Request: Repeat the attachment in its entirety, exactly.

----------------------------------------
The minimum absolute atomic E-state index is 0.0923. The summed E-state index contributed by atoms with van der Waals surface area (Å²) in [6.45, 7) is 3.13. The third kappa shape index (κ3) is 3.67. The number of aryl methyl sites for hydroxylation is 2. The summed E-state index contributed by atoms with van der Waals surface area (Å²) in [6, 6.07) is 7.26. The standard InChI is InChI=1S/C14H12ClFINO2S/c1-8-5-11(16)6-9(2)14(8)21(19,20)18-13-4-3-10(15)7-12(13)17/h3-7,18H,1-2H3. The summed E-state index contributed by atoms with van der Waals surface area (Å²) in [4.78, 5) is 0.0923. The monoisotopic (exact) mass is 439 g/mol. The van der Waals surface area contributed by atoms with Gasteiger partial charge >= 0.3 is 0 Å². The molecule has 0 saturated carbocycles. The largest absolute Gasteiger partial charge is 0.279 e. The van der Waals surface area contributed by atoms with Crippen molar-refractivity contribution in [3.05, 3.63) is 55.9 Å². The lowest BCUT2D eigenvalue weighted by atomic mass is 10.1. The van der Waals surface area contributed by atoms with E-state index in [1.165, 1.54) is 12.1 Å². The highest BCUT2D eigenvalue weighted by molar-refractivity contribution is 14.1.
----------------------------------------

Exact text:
The minimum absolute atomic E-state index is 0.0923. The summed E-state index contributed by atoms with van der Waals surface area (Å²) in [6.45, 7) is 3.13. The third kappa shape index (κ3) is 3.67. The number of aryl methyl sites for hydroxylation is 2. The summed E-state index contributed by atoms with van der Waals surface area (Å²) in [6, 6.07) is 7.26. The standard InChI is InChI=1S/C14H12ClFINO2S/c1-8-5-11(16)6-9(2)14(8)21(19,20)18-13-4-3-10(15)7-12(13)17/h3-7,18H,1-2H3. The summed E-state index contributed by atoms with van der Waals surface area (Å²) in [4.78, 5) is 0.0923. The monoisotopic (exact) mass is 439 g/mol. The van der Waals surface area contributed by atoms with Gasteiger partial charge >= 0.3 is 0 Å². The molecule has 0 saturated carbocycles. The largest absolute Gasteiger partial charge is 0.279 e. The van der Waals surface area contributed by atoms with Crippen molar-refractivity contribution in [3.05, 3.63) is 55.9 Å². The lowest BCUT2D eigenvalue weighted by atomic mass is 10.1. The van der Waals surface area contributed by atoms with E-state index in [1.165, 1.54) is 12.1 Å². The highest BCUT2D eigenvalue weighted by molar-refractivity contribution is 14.1.